The administration, especially the police department is not performing its duty in accordance with the law. Padmanabhaiah Committee on Police Report also highlighted that most of the human rights violations start with wrong or malicious arrests made by the police officers.[xvi] There are reports that define the atrocities by police and one such atrocity is custodial violence. As per the data released by National Crime Records Bureau (NCRB) [xvii], there are cases of extortion against police officers in which as many as 17 cases have been registered out of which final report has been submitted in 9 cases only. According to Centre Media Report of 2018, it was estimated that during the year 2016-17, an amount of Rs. 1007 crores (approx.) has been taken by the police department as a bribe.[xviii] According to the report issued by the Anti Corruption Bureau (ACB), the Mumbai police is the most corrupt department out of the 44-state official departments.[xix] All the facts clarify that the administration especially the police department is hindering the strict implementation of laws.
All these factors are an impediment to the strong relation between stringency in law and deterrence in crime.
The relation between stringency in law and deterrence in crime can be established only when the execution of punishment will be led by the procedure established by law. The effect of stringent laws will not be applicable when the adversary (offender) is out of senses or does not pay heed to the degree of punishment while committing crime. For instance, the number of complaints registered for the crime of ‘Sexual Harassment, including ‘Sexual harassment at Workplace’ observed a significant rise from 539 in 2016 to 965 in 2018.[xx] The judiciary has also committed the act of arbitrary deprivation, ignored excessive and unjust delay, ignored many doctrines while pronouncing judgments.[xxi] Many argued that the imposition of extreme punishments will shake the concept of civilization and will lead to a barbaric world. However, the imposition of punishment is necessary as the crime rate in states having stringent laws and punishments witnessed a lesser crime rate than the average of rest of the nation. In Bosnia and Herzegovina v. Serbia and Montenegro[xxii], International Court of Justice held on the application of the Convention on the Prevention and Punishment of the Crime of Genocide that, one of the factors of preventing genocide is the deterrent effect of punishment.[xxiii] This cannot be stated in the case of capital punishment as providing equal punishment for crimes of different nature that are not harming society equally will not deter men from committing a greater crime.[xxiv] There are cases in which the crime rate went up in the crime of death penalty, i.e., according to a NCRB report,[xxv] the rate of murder increased by 30% after committing the rape of the victim and is done to destroy the evidence. This all happened after the amendment. Such an increase is the result of an increase in punishment and fear.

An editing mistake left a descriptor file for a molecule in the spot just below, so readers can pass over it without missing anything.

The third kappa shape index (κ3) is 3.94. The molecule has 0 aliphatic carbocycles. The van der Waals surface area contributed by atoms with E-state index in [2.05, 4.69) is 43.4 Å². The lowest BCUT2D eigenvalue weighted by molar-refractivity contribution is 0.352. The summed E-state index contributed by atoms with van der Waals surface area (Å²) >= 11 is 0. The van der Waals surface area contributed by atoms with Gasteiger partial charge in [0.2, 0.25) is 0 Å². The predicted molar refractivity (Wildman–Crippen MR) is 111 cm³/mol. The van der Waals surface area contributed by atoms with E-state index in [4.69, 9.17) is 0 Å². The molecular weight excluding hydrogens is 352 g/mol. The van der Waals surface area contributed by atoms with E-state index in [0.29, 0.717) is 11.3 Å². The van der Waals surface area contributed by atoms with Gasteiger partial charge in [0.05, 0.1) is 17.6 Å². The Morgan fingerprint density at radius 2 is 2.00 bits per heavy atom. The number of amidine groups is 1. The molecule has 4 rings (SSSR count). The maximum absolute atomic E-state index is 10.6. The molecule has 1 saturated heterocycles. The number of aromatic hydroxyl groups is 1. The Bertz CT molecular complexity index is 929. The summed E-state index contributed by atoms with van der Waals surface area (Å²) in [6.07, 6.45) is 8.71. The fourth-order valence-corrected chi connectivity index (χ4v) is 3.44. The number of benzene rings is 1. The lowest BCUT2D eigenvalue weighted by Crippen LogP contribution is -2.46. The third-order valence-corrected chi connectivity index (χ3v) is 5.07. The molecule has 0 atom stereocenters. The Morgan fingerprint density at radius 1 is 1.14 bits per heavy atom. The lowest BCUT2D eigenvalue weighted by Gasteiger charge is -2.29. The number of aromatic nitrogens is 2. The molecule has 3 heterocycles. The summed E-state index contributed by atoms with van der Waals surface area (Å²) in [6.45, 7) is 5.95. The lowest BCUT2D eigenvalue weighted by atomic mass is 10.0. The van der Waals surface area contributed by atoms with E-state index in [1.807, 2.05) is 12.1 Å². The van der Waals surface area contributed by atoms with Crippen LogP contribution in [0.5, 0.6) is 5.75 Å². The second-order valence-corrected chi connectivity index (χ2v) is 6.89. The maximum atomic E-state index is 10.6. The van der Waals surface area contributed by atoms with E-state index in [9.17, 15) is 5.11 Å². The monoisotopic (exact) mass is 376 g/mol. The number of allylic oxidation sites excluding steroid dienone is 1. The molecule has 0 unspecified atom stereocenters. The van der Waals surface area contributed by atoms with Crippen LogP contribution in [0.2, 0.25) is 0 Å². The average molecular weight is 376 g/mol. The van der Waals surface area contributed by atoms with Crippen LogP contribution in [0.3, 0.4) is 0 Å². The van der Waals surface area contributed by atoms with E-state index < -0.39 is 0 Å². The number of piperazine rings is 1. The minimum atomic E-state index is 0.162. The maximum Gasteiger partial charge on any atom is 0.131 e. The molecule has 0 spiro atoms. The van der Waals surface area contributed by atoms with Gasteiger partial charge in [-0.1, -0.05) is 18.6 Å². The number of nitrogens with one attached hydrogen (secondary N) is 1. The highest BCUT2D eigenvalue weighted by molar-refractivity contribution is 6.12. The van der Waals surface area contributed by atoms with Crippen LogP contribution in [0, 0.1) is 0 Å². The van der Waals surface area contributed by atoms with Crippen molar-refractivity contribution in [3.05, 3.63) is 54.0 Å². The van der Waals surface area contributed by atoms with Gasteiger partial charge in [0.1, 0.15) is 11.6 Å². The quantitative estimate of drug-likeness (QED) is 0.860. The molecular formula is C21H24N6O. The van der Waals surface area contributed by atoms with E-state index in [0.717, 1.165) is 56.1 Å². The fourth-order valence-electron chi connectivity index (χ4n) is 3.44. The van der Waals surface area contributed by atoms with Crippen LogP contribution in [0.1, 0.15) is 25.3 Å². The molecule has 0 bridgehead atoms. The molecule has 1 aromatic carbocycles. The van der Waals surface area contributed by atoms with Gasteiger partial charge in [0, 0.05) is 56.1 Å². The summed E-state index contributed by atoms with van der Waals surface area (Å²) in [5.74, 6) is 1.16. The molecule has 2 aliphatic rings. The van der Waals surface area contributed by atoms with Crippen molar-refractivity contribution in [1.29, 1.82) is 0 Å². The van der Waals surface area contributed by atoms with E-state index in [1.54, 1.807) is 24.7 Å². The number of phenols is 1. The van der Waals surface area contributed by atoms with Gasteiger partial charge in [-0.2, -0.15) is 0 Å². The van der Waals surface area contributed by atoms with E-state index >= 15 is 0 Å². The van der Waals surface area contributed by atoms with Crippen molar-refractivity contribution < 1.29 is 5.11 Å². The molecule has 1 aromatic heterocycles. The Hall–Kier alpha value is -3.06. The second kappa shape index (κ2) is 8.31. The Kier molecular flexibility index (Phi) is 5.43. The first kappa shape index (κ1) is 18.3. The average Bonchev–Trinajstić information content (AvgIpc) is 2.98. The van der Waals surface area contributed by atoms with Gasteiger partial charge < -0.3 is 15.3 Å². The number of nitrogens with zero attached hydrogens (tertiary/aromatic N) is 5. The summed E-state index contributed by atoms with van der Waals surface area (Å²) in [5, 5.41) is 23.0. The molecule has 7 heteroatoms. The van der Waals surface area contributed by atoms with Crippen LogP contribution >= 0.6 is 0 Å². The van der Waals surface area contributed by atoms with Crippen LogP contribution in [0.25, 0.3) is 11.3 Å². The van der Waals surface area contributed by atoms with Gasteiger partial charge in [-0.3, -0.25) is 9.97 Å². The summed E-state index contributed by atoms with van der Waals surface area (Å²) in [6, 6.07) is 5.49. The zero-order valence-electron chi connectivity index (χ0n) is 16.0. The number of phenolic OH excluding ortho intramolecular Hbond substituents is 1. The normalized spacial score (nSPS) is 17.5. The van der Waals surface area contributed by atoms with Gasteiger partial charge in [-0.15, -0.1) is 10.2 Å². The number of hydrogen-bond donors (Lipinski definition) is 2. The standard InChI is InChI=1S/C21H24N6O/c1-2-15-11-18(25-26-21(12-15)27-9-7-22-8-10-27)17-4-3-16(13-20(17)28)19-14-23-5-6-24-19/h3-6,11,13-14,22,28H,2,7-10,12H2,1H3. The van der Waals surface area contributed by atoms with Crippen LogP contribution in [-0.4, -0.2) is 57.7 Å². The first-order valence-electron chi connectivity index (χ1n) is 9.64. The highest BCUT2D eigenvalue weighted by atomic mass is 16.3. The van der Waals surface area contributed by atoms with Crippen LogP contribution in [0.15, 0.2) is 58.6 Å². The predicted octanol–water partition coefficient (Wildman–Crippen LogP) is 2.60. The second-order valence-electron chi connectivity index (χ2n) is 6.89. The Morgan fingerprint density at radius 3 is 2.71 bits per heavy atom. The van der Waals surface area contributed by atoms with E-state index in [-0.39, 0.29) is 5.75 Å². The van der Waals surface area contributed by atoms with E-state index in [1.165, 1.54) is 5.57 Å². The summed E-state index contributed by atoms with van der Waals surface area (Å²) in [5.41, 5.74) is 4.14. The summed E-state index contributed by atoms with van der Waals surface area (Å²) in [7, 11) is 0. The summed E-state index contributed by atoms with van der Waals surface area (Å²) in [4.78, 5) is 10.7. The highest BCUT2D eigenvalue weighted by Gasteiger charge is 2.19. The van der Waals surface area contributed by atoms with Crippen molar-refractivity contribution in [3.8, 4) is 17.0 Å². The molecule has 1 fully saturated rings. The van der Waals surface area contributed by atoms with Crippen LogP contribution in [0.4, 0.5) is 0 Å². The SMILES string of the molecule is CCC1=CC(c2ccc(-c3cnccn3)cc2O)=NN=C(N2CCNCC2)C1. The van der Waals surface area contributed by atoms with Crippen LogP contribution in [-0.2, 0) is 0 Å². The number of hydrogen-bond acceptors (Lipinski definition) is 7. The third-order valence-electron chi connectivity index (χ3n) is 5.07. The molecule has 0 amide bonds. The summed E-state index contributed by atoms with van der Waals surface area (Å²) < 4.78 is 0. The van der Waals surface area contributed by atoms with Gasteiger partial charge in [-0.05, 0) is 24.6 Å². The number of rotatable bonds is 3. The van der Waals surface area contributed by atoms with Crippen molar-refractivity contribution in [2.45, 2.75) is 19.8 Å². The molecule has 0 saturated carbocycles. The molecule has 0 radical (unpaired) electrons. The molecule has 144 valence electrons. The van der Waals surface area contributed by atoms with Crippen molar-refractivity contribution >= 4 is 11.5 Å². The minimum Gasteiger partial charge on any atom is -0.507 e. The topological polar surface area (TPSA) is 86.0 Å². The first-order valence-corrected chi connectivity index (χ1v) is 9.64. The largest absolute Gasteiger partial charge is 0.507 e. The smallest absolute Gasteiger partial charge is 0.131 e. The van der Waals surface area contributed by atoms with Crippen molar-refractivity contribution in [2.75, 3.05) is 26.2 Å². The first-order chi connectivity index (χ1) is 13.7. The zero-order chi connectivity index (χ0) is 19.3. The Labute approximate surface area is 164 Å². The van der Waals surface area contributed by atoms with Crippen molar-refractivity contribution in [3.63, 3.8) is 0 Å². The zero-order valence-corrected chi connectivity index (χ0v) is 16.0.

Therefore, the relationship between the stringency of laws and deterrence in crime does not always have a positive relationship.
* The author is a student of Indore Institute of Law.
[i] Trade in Nuclear Materials and Equipment, Nuclear Legislation in OECD and NEA Countries, 10 (2011). [ii] Amaresh Patel, Austin’ s Command theory (Mar 30, 2020 07:06 PM), http://www.intolegalworld.com/LegalArticles.aspx?title=austin-s-command-theory (last visited on May 11, 2020) [iii] James Fieser, Classics in Political Philosophy (Jan. 01, 2019), https://www.utm.edu/staff/jfieser/class/410/08-beccaria-blackstone-smith.htm (last visited on May 12, 2020) [iv] ibid. [v] Alida D., Deterrence in Criminology: Definition & Theory, https://study.com/academy/lesson/deterrence-in-criminology-definition-theory.html (last visited on May 11, 2020) [vi] Variables, Functions and Equations, http://www.columbia.edu/itc/sipa/math/variables.html (last visited on May 11, 2020) [vii] Inverse relationship is a relation between two variables in which the deviation in one variable will negatively affect the other variable, i.e., contrary relation between two variables. [viii] 63, William C. Bailey and Ronald W. Smith, Punishment: Its Severity and Certainty, (1973) [ix] https://www.mha.gov.in/sites/default/files/CSdivTheCriminalLawAct_14082018_0.pdf [x] Comparative study of 2017 and 2018: https://ncrb.gov.in/sites/default/files/crime_in_india_table_additional_table_chapter_reports/Table%203A.3_1.pdf, https://ncrb.gov.in/sites/default/files/crime_in_india_table_additional_table_chapter_reports/Table%203A.3_0.pdf [xi] (2009) 6 SCC 498 [xii] AIR 1996 SC 787 [xiii] The court upheld the view in Sangeet & Anr. v. State of Haryana, (2013) 2 SCC 452 [xiv] (1980) (2 SCC 684) [xv] Rahil Chatterjee, The death penalty: a fatal margin of error (Mar. 18, 2019). https://www.thehindu.com/opinion/op-ed/the-death-penalty-a-fatal-margin-of-error/article26572323.ece (last visited on May 13, 2020). [xvi] G. P. Joshi, The Padmanabhaiah Committee on Police Reforms: A Critical Analysis of Some Important Recommendations. [xvii] Cases Registered against State Police Personnel for Human Rights Violation – 2018, https://ncrb.gov.in/sites/default/files/crime_in_india_table_additional_table_chapter_reports/Table%2016A.6_0.pdf [xviii] Coreena Suares, Police rule the roost, named most corrupt, (May 20, 2018, 2:15 am), https://www.deccanchronicle.com/nation/current-affairs/200518/police-rule-the-roost-named-most-corrupt.html (last visited on May 14, 2020) [xix] Jayprakash S Naidu, Maharashtra Police most corrupt, assets worth Rs 4 crore amassed by cops, says ACB (Jan 13, 2020 09:06 am), https://www.hindustantimes.com/mumbai-news/maharashtra-police-tops-corruption-complaints-list/story-z8A93s0ZUDKX3V196H78NN.html (last visited on May 14, 2020). [xx] Press Information Bureau, Ministry of Women and Child Development, (Feb 08, 2019 6:06PM), https://pib.gov.in/Pressreleaseshare.aspx?PRID=1563588. [xxi] Human Rights Committee, General Comment, CCPR/C/GC/36, 30 October 2018, para. 41 [xxii]  I.C.J. 191 [xxiii] William A. Schabas, Convention on the Prevention and Punishment of the Crime of Genocide, Paris, Audio Visual Library of International Law (9 December 1948), https://legal.un.org/avl/ha/cppcg/cppcg.html (last visited on May 14, 2020) [xxiv] Nisha Sharma, On crime and Punishments- Beccaria's treatise in 1764, India: India And Its Regressive Step In Crime And Punishment (26 January 2020), https://www.mondaq.com/india/crime/882448/india-and-its-regressive-step-in-crime-and-punishment (last visited on May 12, 2020) [xxv] DHNS, Stringent rape law, unintended effect, (Jan. 21, 2020), https://www.deccanherald.com/opinion/second-edit/stringent-rape-law-unintended-effect-796549.html (last visited on May 14, 2020)